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Saturday, February 12, 2011

News about MARSOC/Stone Bay

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Commandant considers MARSOC MOS

Corps may create special operations career path
By Gina Cavallaro - Staff writer
Posted : Monday Feb 7, 2011 5:45:31 EST

CAMP LEJEUNE, N.C. — Marines who would like to forge a career as a MARSOC special operator may soon have their wish granted.
Commandant Gen. Jim Amos is now considering a plan that could create a permanent career path, rather than forcing Marines to rotate back to the regular force after five years. Amos, who met with Marine Corps Forces Special Operations Command leaders here Jan. 18, discussed the MOS and his intent to increase the number of operators and support personnel assigned to MARSOC, according to Marines who attended the meeting.
The plan calls for creation of a primary MOS in which operators can compete for promotion over the course of a career with MARSOC. Currently, Marines are assigned to MARSOC only for five-year tours.
“We think this is an important part of our continued growth in terms of capacity and the ability to attract and keep well-qualified and competent Marines, offering them a clear career path with growth … and opportunities for promotion,” said MARSOC spokesman Maj. Jeffrey Landis, confirming that a plan to make the job a career path was presented to Amos during his visit to the command’s Stone Bay headquarters here.
Details of the plan are being worked out with Manpower and Reserve Affairs at Marine Corps Base Quantico, Va., Landis said. He declined to offer any specifics or timelines for implementation because MARSOC leaders have not yet received a response.
Known as critical skills operators, Marines trained to perform special operations missions abroad are assigned to MARSOC, but they compete for promotion in the primary MOS they retain as operators. Most are from the reconnaissance community, whose Marines formed the bulk of MARSOC’s manning requirements when the command stood up in February 2006.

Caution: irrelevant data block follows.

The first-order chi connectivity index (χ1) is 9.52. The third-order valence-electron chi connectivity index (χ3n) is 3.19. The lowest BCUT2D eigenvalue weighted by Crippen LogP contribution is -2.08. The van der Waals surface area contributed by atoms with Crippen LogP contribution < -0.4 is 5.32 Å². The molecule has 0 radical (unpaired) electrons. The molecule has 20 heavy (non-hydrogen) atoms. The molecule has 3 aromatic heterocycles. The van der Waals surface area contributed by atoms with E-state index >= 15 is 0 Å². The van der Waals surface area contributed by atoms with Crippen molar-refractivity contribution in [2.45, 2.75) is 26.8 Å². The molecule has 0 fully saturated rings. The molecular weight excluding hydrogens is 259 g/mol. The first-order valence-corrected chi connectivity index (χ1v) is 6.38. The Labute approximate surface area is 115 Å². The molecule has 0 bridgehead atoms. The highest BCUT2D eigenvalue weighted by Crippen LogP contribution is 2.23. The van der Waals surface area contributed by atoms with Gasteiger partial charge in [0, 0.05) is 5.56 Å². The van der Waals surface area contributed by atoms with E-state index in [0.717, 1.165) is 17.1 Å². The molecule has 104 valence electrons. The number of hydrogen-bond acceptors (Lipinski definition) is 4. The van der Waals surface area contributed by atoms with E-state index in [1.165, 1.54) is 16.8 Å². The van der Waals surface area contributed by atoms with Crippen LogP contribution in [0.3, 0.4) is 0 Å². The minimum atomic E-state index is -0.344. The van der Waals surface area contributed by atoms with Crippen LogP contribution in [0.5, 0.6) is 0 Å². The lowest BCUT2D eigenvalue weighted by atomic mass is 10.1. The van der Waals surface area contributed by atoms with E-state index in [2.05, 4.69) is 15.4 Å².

Now, as the command’s five-year anniversary approaches, many Marines assigned to MARSOC for the initial five-year rotation are wondering whether they will have to return to the fleet. They maintain that a special operations organization can work and mature only if the time and money invested in training highly skilled teams of operators is kept within the ranks, built upon with gained expertise and taught to future operators.
Soldiers in Special Forces units and sailors who become SEALs can stay in their career fields and compete for promotion, with the added advantage that their long-term relationships form a deep brain trust over time and build on lessons learned to help units operate more effectively.
“You’d never really be a special ops unit if you just had new guys coming in all the time,” said one MARSOC operator who preferred to remain anonymous.
It’s not the first time that MARSOC’s operators have been on the brink of seeing their jobs codified as a primary MOS. Retired Maj. Gen. Mastin Robeson, upon relinquishing command of MARSOC to Maj. Gen. Paul Lefebvre in November 2009, told Marine Corps Times that the establishment of an MOS was imminent, but it never moved forward.
The intent behind the five-year rotations was to return specially trained Marines to units that could benefit from their experiences and knowledge, and MARSOC was established at a time when the Defense Department was calling for a boost in the capabilities of special operations forces.
Opponents to the creation of MARSOC argued that the Corps didn’t need an “elite force within an elite force,” which was much the same argument made when recon Marines got their own MOS about 10 years ago.
Amos, a self-described “big fan” of MARSOC, addressed the issue in September during his Senate confirmation hearing, saying the Corps was “evaluating multiple options to ensure an efficient return on investment” to the Marine Corps and to Special Operations Command, MARSOC’s parent organization.
Options being evaluated, he said in his answers to advance questions from the Senate panel, included extended assignments beyond five years and a primary MOS.
MARSOC’s current end strength is about 2,200 and climbing toward the manning authorization of close to 2,700, a goal the command is hoping to reach by 2014.
Eligibility to become an operator was expanded in November 2008 when the job was made available to all MOSs instead of just combat arms. That expansion, coupled with the formalization of a recruiting mechanism to screen potential applicants has increased the number of candidates MARSOC has to choose from.
Amos said he wants to increase the size of MARSOC by bringing in more support personnel and training more operators. A primary MOS for operators would help ensure the number of instructors remains constant at the schoolhouse and in the pre-assessment and selection preparatory course, while the operational teams are properly manned for deployments.

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